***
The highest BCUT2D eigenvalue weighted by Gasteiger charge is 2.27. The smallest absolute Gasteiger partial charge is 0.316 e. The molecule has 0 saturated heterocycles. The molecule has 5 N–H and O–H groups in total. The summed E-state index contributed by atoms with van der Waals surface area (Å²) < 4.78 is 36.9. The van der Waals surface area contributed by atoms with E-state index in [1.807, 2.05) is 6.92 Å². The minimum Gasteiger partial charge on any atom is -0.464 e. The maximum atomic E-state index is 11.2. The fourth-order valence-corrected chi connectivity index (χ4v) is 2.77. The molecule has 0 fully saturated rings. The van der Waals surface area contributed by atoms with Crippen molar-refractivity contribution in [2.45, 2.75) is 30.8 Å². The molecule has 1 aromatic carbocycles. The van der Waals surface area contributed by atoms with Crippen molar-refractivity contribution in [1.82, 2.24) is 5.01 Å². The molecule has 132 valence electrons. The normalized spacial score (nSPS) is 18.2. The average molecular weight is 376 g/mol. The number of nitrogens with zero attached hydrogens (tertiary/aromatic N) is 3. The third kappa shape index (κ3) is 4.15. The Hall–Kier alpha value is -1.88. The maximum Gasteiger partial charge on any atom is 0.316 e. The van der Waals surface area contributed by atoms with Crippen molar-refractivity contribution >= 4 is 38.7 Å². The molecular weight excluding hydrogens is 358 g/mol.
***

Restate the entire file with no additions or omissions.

The highest BCUT2D eigenvalue weighted by Gasteiger charge is 2.27. The smallest absolute Gasteiger partial charge is 0.316 e. The molecule has 0 saturated heterocycles. The molecule has 5 N–H and O–H groups in total. The summed E-state index contributed by atoms with van der Waals surface area (Å²) < 4.78 is 36.9. The van der Waals surface area contributed by atoms with E-state index in [1.807, 2.05) is 6.92 Å². The minimum Gasteiger partial charge on any atom is -0.464 e. The maximum atomic E-state index is 11.2. The fourth-order valence-corrected chi connectivity index (χ4v) is 2.77. The molecule has 0 fully saturated rings. The van der Waals surface area contributed by atoms with Crippen molar-refractivity contribution in [2.45, 2.75) is 30.8 Å². The molecule has 1 aromatic carbocycles. The van der Waals surface area contributed by atoms with Crippen molar-refractivity contribution in [1.82, 2.24) is 5.01 Å². The molecule has 132 valence electrons. The normalized spacial score (nSPS) is 18.2. The average molecular weight is 376 g/mol. The number of nitrogens with zero attached hydrogens (tertiary/aromatic N) is 3. The third kappa shape index (κ3) is 4.15. The Hall–Kier alpha value is -1.88. The maximum Gasteiger partial charge on any atom is 0.316 e. The van der Waals surface area contributed by atoms with Crippen molar-refractivity contribution >= 4 is 38.7 Å². The molecular weight excluding hydrogens is 358 g/mol.